What I Learned on YOMYOMF This Week – December 26, 2010 – January 1, 2011

Shit, that’s momentous if I may say so myself.  We’ve had editions that crossed over between months before, but never one that crossed over between YEARS.  I think it’s pretty impressive.

But you probably don’t care.  In fact, you probably just scrolled right past this block of text while you were looking for an article with a sexy picture.  Actually, I’m nearly 100% certain that I could type whatever I want here and it would go right over your head, yeah?

We had otter for our Christmas dinner last week.  It was pretty adorable before my uncle started prepping for the meal.  It was one of those smooth-coated types.  I mean, it feels all gross and slippery in your hands and you’d think that it would have a texture that’s all rubbery-like in your mouth, but if you fry it, it actually provides a great contrast to the crunchiness.

Yummers.  So this last week of 2010, the best writers on the Internet (that’s not up for discussion) are penning pieces about the dynamics of school reunions; the function of girl-on-girl scenes in particular genres of film; and the one must-have piece of bling-bling for this season.

You honestly can’t miss it.

My Blue New Year’s Eve

My New Year’s Eve plans were all laid out: My friend Hally flies in from Hong Kong (where she lives) to Los Angeles (where I live) on New Year’s Eve afternoon. I pick her up from the airport, we grab dinner at In-N-Out (so she can satisfy her craving for an animal-style burger), drink lots of scotch, catch up on our lives and ring in the new year with Dick Clark or Ryan Seacrest or whoever is the least annoying. Just the two of us. A nice, intimate celebration, just the way we wanted.

But as is so often the case even with the best laid plans of mice and men, shit happens. I woke up yesterday to an email from Hally saying she wouldn’t be able to make it to L.A. after all.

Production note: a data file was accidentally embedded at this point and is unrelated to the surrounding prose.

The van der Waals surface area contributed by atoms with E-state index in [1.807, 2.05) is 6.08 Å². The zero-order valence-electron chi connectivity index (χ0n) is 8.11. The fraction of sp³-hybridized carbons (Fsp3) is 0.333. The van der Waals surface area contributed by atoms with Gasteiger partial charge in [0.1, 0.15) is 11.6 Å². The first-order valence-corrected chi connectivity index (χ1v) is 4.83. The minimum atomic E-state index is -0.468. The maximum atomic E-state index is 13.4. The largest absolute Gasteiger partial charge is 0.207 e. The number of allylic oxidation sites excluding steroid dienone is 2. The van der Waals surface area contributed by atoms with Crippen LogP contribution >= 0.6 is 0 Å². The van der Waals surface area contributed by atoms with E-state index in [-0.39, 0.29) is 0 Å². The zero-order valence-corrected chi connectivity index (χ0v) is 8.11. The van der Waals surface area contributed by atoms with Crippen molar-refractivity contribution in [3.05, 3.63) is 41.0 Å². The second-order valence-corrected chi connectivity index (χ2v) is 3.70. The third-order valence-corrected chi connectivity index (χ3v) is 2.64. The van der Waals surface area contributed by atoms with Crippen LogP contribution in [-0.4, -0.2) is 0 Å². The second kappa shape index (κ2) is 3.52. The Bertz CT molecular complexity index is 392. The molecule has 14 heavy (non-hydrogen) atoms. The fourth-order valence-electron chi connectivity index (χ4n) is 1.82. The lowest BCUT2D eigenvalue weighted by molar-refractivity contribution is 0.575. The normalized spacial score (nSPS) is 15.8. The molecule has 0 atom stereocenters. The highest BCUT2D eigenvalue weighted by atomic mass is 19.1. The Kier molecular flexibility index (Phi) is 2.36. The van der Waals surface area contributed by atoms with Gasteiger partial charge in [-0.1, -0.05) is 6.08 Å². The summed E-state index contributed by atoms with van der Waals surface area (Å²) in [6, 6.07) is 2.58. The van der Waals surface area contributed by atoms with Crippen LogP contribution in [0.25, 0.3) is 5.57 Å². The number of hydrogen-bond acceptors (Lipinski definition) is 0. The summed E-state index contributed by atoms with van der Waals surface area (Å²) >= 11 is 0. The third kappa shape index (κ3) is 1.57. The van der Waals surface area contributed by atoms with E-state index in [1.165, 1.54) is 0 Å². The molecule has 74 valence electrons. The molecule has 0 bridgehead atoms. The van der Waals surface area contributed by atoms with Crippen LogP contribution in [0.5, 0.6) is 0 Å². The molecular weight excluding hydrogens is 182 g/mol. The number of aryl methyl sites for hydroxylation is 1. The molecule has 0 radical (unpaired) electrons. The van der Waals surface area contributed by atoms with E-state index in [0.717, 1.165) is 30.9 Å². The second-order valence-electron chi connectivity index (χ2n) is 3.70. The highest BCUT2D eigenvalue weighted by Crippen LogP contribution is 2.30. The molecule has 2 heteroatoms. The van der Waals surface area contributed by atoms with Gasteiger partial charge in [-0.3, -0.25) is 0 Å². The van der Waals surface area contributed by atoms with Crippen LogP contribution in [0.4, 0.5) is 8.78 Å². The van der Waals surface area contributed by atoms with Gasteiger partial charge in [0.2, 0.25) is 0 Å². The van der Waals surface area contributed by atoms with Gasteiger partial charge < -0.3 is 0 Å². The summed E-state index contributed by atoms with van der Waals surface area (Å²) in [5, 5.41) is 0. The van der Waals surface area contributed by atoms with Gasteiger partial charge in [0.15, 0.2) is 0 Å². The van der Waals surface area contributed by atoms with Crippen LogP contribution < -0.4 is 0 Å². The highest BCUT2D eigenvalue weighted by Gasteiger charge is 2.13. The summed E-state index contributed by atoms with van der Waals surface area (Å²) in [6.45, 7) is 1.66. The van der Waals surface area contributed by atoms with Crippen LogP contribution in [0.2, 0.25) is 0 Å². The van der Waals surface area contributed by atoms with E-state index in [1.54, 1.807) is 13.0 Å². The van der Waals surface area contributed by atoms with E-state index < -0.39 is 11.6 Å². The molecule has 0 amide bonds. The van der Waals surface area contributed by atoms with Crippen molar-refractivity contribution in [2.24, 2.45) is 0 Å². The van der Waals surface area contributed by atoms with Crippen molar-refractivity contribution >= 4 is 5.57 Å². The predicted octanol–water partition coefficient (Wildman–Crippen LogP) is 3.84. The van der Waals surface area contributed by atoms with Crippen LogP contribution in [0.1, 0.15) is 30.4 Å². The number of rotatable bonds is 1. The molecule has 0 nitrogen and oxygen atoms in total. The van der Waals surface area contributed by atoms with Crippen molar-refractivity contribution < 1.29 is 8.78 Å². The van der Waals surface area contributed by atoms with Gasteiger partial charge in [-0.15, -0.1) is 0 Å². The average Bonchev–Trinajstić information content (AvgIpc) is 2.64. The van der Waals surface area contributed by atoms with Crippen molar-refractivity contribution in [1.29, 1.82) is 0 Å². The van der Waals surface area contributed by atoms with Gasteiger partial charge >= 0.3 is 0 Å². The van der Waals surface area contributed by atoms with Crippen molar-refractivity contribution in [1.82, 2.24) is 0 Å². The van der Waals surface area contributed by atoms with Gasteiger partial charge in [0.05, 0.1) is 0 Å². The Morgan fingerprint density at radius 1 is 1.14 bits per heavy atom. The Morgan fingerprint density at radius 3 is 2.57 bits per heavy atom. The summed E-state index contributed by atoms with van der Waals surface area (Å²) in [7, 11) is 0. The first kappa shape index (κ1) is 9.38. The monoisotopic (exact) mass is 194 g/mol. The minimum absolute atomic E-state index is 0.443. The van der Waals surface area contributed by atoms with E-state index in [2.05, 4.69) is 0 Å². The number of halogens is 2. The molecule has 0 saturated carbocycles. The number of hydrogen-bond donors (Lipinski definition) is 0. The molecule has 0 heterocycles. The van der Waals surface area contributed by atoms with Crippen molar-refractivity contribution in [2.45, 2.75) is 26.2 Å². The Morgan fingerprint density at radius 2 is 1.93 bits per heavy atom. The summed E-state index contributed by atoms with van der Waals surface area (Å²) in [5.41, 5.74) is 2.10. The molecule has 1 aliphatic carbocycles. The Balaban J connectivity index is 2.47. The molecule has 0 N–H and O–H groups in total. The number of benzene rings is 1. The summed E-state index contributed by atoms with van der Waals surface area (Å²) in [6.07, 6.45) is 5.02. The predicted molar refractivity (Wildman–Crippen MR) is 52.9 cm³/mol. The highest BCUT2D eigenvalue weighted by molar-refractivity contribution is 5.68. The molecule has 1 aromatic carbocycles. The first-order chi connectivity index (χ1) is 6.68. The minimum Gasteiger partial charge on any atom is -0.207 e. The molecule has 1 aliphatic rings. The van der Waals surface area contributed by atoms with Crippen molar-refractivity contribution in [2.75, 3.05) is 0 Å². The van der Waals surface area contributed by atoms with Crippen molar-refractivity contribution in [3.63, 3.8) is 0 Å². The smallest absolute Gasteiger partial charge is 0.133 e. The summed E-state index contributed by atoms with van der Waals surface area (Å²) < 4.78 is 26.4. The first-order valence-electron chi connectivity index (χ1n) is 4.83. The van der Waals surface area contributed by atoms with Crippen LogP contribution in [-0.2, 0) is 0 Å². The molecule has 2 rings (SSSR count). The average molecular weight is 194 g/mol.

See, Hally is a flight attendant. That’s how we met—a few years ago, on a flight from Asia to the U.S. I was returning home from a conference and she was one of the flight attendants and we had somehow gotten to talking about food. The conversation turned to hamburgers and she had confessed that she had never had an In-N-Out burger. I told her that whenever she was in L.A. and wanted to try an animal style burger, I’d be happy to take her. And…I didn’t hear from her after that. I figured you win some and you lose some. But then, four months later I got an email from Hally: “I’ll be in L.A. this weekend. In-N-Out?”

Good Thing, Bad Thing

One Good Thing

I was catching up on some paperwork at one of the bars last week when I took a break to grab a sandwich at Subway.  I had just sat down at a table to eat when I noticed someone looking at me through the window.  She was a large black woman and she was smiling and waving.  She was obviously hoping to hustle me for money, so I looked back down at my sandwich and pretended that I hadn’t really seen her.  But it was too late: out of the corner of my eye I could see her heading for the door into the restaurant.  “Great,” I thought, “she’s gonna hustle me right here at the freaking table.”